Golden Eagles Fly Far and Wide in the Mojave

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Golden eagles in the Mojave Desert travel farther, to different areas, and at different times of the year than previously understood, according to research by the U.S. Geological Survey and partners from other federal agencies, academia and the private sector. 

Image: Female Golden Eagle with GPS-GSM Transmitter
From 2012-2013, telemetry data were collected from nine eagles outfitted with a backpack holding a global positioning system-global system for mobile communications, or GPS-GSM, telemetry system. The telemetry system recorded and stored a GPS location every 15-minutes and sent the locations, via the GSM – or mobile phone – network, to a server once per day.
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BOISE, Idaho. — Golden eagles in the Mojave Desert travel farther, to different areas, and at different times of the year than previously understood, according to research by the U.S. Geological Survey and partners from other federal agencies, academia and the private sector. 

Conservation plans, such as the Desert Renewable Energy Conservation Plan, or DRECP, are being developed for the Mojave Desert, which stretches over the borders of California, Nevada and Arizona. The goal of the plan is to protect species like the golden eagle while allowing for renewable energy development, a sector that is seeing substantial growth.

“Renewable energy projects have affected large numbers of eagles elsewhere, either directly through fatal encounters with energy infrastructure, or indirectly through loss of habitat,” said Melissa Braham, West Virginia University biologist and lead author of a new article published in the journal Biological Conservation. “This new study provides land managers with a better understanding of how the small population of golden eagles breeding in the Mojave Desert may be exposed to risk from renewable energy development in the area.”

Telemetry data were used to determine the overall size of each eagle’s home range, what habitat types were included in the eagle’s home range, and the timing of eagle movements within that home range. The telemetry data documents golden eagle movement with a higher level of accuracy than ever before.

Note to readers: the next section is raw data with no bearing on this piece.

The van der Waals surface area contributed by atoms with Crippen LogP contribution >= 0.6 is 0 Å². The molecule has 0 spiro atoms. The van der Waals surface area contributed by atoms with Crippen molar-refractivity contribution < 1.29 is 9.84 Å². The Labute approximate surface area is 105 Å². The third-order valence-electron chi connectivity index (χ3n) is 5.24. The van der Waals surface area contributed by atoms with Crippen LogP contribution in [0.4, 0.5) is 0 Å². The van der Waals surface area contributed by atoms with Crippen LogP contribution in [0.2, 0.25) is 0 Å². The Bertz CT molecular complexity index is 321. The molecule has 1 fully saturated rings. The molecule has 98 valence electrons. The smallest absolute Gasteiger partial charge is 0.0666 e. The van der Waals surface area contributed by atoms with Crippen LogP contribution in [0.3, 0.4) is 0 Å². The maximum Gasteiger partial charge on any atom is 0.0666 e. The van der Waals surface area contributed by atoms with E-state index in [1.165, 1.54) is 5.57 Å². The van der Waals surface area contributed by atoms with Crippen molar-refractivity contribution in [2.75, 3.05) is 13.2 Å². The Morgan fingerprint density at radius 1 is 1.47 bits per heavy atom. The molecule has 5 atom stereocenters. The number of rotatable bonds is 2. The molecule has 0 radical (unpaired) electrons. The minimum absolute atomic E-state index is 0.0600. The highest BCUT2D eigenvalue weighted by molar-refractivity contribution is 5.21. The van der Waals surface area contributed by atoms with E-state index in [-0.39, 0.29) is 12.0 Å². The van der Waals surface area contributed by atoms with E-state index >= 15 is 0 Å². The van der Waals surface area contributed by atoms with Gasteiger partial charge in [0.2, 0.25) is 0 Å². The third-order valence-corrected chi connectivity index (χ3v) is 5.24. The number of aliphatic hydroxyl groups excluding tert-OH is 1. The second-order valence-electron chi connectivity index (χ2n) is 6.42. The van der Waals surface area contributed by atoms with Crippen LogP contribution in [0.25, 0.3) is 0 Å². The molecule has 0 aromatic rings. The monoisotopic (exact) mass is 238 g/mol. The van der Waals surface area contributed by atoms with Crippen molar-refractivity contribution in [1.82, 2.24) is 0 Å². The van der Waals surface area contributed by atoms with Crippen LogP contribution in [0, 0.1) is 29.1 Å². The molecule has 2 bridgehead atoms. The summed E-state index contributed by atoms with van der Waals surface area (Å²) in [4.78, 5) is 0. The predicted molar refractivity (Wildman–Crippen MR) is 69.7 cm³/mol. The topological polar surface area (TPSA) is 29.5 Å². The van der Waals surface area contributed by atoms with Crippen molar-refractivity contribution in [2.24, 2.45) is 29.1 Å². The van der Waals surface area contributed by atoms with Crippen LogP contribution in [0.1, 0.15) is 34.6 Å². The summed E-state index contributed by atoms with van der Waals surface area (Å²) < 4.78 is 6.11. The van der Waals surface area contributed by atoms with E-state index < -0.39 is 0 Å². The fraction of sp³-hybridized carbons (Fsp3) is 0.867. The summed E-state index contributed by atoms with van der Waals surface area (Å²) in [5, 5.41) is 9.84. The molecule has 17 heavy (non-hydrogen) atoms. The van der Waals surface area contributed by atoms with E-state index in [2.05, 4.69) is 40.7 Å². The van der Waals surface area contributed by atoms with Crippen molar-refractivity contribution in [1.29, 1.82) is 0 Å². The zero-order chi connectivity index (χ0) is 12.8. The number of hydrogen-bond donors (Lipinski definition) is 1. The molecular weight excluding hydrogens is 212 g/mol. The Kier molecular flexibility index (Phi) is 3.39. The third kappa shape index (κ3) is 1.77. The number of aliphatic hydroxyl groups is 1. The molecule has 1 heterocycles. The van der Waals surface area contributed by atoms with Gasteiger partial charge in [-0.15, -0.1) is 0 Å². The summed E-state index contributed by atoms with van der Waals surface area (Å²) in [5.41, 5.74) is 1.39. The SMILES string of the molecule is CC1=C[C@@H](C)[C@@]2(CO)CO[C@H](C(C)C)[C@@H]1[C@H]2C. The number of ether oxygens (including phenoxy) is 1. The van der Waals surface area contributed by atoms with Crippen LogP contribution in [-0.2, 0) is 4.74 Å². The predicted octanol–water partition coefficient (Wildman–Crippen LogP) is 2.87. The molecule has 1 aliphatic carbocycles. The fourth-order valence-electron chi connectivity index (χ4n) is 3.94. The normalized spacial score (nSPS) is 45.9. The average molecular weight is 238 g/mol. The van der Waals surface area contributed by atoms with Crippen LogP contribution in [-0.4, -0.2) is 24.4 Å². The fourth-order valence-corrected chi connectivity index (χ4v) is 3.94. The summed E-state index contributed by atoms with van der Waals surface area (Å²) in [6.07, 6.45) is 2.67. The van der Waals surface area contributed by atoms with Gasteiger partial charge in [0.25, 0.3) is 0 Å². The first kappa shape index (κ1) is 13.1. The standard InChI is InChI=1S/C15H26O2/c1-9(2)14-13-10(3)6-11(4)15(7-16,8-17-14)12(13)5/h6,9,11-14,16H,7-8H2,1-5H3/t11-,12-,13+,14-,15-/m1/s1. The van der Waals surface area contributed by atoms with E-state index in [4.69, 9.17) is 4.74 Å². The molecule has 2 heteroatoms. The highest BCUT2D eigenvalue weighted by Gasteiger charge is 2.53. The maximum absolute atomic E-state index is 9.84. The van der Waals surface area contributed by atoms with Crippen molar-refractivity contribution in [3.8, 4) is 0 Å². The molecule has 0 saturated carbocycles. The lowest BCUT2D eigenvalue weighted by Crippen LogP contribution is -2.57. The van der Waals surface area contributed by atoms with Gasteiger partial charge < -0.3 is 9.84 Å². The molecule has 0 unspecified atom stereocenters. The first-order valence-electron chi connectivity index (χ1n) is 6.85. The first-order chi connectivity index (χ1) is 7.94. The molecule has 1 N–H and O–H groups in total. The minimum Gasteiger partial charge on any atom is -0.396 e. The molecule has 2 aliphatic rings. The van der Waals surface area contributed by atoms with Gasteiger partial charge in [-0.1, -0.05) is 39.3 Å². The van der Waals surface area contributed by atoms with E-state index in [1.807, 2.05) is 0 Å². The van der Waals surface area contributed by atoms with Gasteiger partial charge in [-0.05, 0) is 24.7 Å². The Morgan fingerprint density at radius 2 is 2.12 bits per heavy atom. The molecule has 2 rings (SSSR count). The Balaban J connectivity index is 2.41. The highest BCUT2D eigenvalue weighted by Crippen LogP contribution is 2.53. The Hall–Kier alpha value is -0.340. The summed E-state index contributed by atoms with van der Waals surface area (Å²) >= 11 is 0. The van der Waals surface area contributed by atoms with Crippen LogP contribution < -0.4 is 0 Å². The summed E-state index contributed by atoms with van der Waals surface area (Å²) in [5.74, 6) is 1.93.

The timing in golden eagle movements is likely linked to their breeding ecology and the seasonal variation in weather and prey availability. Researchers found that eagles did not expand their home ranges equally in all directions. Instead as home ranges enlarged, the eagles favored movement uphill, from the desert to the mountains.

“Conservation measures outlined in the DRECP focus on protecting golden eagle nests by creating a narrow buffer around the nest,” said USGS wildlife biologist Todd Katzner. “This study shows eagle habitat use is complex and often extends to areas beyond the DRECP conservation buffer. Managers planning for DRECP’s adaptive approaches to habitat conservation may wish to consider the desert golden eagles’ seasonal changes in behavior and reliance on habitat outside the DRECP boundary.”

“This study along with another recent article provide important baseline information on movement and distributions of protected raptor species within the DRECP,” said Katzner. “They also provide a framework to evaluate the risk that wildlife populations face from development in general, and of renewable energy, across these biologically important desert habitats.”

The study was funded by the Bureau of Land Management and led by a team of scientists from West Virginia University, Cellular Tracking Technologies, the BLM, the American Eagle Research Institute, the U.S. Forest Service, and the USGS.